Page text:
Just to clarify the record: I mentioned yesterday that lawyers in the case seeking state possession of perhaps $160 million in unclaimed U.S. savings bonds
were working on a contingency fee deal that would pay them 25 percent of the proceeds if the state eventually lays claim to bonds not now in its possession.
A Democrat-Gazette article this morning put the fee at 10 percent. Both are correct after a fashion, but the 25 percent is the most important figure.
Here's the engagement letter between the state and one of the law firms.
In short, the letter says Cooper and Kirk of Washington and Kessler, Topaz, Meltzer and Check will get a 10 percent fee on any of the bonds already in the auditor's possession if a court orders they have reverted to state title, not simply custody. A 2015 law now allows the state to claim not just custody but ownership if unclaimed property and to cash in bonds if owners don't claim them two years after they've been declared unclaimed. Auditor Andrea Lea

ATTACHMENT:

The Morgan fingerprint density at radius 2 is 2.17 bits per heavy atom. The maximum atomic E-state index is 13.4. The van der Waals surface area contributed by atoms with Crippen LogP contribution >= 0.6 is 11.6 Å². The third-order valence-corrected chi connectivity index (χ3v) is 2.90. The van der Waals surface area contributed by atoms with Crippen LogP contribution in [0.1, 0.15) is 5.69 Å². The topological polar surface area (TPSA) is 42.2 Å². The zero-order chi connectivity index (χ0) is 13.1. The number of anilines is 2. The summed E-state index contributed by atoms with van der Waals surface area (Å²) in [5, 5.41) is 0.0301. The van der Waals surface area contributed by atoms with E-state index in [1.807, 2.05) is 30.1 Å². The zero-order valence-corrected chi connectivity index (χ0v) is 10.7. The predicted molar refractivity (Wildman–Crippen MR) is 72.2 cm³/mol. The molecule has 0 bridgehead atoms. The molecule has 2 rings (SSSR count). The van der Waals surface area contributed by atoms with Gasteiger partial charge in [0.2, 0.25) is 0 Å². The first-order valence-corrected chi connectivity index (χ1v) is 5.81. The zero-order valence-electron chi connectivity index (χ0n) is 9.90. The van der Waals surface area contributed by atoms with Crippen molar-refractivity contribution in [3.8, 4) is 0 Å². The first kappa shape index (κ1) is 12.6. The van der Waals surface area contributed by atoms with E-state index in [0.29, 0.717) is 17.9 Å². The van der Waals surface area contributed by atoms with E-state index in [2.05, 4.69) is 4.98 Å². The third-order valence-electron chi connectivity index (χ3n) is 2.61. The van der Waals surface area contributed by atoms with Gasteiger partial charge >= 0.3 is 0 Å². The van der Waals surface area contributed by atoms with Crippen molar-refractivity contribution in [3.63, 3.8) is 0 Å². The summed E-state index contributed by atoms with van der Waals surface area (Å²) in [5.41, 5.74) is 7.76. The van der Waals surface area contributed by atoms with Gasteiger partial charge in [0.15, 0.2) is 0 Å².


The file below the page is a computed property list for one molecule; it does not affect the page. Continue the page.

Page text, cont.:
told me that's about $300,000 worth of bonds, or a potential $30,000 fee.
But the lawsuit is really about the $17 billion in unclaimed matured bonds being held by the federal Treasury, an estimated $160 million of which were purchased by people with Arkansas addresses. Says the agreement:
In the event of a monetary settlement or award received relating to bonds escheated to the state pursuant to Ark. Code Ann. 18-28-231 or as a result of litigation in the court of federal claims, counsel will be paid 25 percent of the amount of any compensation paid to the state.
The lawyers get nothing without a win. They stand a pretty good chance of picking up $30,000 or so. But the big money could take years. Lea has said she's begun the expected process of being denied a list of bondholders by the Treasury. Then she will go to the court of claims. Down that road lies a potential $40 million lawyer payday.